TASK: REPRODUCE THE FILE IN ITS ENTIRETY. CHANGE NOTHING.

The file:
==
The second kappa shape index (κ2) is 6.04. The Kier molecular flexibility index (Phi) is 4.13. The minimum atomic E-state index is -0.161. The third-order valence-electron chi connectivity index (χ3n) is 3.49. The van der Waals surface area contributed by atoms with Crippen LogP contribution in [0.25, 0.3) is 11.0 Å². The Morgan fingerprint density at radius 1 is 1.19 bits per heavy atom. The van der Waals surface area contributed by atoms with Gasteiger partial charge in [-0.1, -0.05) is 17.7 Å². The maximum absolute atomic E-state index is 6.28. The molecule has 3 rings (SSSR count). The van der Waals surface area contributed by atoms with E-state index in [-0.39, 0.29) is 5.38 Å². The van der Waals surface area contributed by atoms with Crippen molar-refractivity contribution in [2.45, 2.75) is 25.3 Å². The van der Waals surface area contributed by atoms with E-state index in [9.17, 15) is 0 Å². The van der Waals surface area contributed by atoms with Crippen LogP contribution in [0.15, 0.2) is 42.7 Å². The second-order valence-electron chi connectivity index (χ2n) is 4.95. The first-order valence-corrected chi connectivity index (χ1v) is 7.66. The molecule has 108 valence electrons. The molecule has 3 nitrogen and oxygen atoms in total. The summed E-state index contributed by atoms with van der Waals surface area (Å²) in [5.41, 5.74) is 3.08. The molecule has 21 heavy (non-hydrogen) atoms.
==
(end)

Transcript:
The second kappa shape index (κ2) is 6.04. The Kier molecular flexibility index (Phi) is 4.13. The minimum atomic E-state index is -0.161. The third-order valence-electron chi connectivity index (χ3n) is 3.49. The van der Waals surface area contributed by atoms with Crippen LogP contribution in [0.25, 0.3) is 11.0 Å². The Morgan fingerprint density at radius 1 is 1.19 bits per heavy atom. The van der Waals surface area contributed by atoms with Gasteiger partial charge in [-0.1, -0.05) is 17.7 Å². The maximum absolute atomic E-state index is 6.28. The molecule has 3 rings (SSSR count). The van der Waals surface area contributed by atoms with E-state index in [-0.39, 0.29) is 5.38 Å². The van der Waals surface area contributed by atoms with Crippen molar-refractivity contribution in [2.45, 2.75) is 25.3 Å². The van der Waals surface area contributed by atoms with E-state index in [9.17, 15) is 0 Å². The van der Waals surface area contributed by atoms with Crippen LogP contribution in [0.15, 0.2) is 42.7 Å². The second-order valence-electron chi connectivity index (χ2n) is 4.95. The first-order valence-corrected chi connectivity index (χ1v) is 7.66. The molecule has 108 valence electrons. The molecule has 3 nitrogen and oxygen atoms in total. The summed E-state index contributed by atoms with van der Waals surface area (Å²) in [5.41, 5.74) is 3.08. The molecule has 21 heavy (non-hydrogen) atoms.